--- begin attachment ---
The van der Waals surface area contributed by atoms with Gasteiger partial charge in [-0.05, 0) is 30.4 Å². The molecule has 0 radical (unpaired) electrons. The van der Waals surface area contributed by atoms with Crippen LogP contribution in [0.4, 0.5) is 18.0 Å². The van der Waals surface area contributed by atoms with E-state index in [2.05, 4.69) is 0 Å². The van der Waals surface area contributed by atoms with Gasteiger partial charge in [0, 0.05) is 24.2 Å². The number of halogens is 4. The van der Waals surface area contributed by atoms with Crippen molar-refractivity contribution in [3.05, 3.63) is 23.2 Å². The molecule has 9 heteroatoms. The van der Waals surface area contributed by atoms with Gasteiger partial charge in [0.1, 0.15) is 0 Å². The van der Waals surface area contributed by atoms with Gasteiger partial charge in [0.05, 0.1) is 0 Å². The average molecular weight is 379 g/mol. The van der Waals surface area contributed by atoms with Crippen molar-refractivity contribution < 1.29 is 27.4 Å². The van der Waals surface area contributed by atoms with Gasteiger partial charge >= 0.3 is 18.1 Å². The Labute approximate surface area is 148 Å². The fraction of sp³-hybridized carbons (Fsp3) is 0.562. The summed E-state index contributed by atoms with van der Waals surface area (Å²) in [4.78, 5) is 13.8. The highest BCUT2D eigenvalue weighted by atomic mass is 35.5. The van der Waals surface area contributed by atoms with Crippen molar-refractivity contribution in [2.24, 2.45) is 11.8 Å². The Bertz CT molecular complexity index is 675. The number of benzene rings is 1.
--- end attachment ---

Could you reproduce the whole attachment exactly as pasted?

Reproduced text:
The van der Waals surface area contributed by atoms with Gasteiger partial charge in [-0.05, 0) is 30.4 Å². The molecule has 0 radical (unpaired) electrons. The van der Waals surface area contributed by atoms with Crippen LogP contribution in [0.4, 0.5) is 18.0 Å². The van der Waals surface area contributed by atoms with E-state index in [2.05, 4.69) is 0 Å². The van der Waals surface area contributed by atoms with Gasteiger partial charge in [0, 0.05) is 24.2 Å². The number of halogens is 4. The van der Waals surface area contributed by atoms with Crippen molar-refractivity contribution in [3.05, 3.63) is 23.2 Å². The molecule has 9 heteroatoms. The van der Waals surface area contributed by atoms with Gasteiger partial charge in [0.1, 0.15) is 0 Å². The van der Waals surface area contributed by atoms with Gasteiger partial charge in [0.05, 0.1) is 0 Å². The average molecular weight is 379 g/mol. The van der Waals surface area contributed by atoms with Crippen molar-refractivity contribution < 1.29 is 27.4 Å². The van der Waals surface area contributed by atoms with Gasteiger partial charge >= 0.3 is 18.1 Å². The Labute approximate surface area is 148 Å². The fraction of sp³-hybridized carbons (Fsp3) is 0.562. The summed E-state index contributed by atoms with van der Waals surface area (Å²) in [4.78, 5) is 13.8. The highest BCUT2D eigenvalue weighted by atomic mass is 35.5. The van der Waals surface area contributed by atoms with Crippen molar-refractivity contribution in [2.24, 2.45) is 11.8 Å². The Bertz CT molecular complexity index is 675. The number of benzene rings is 1.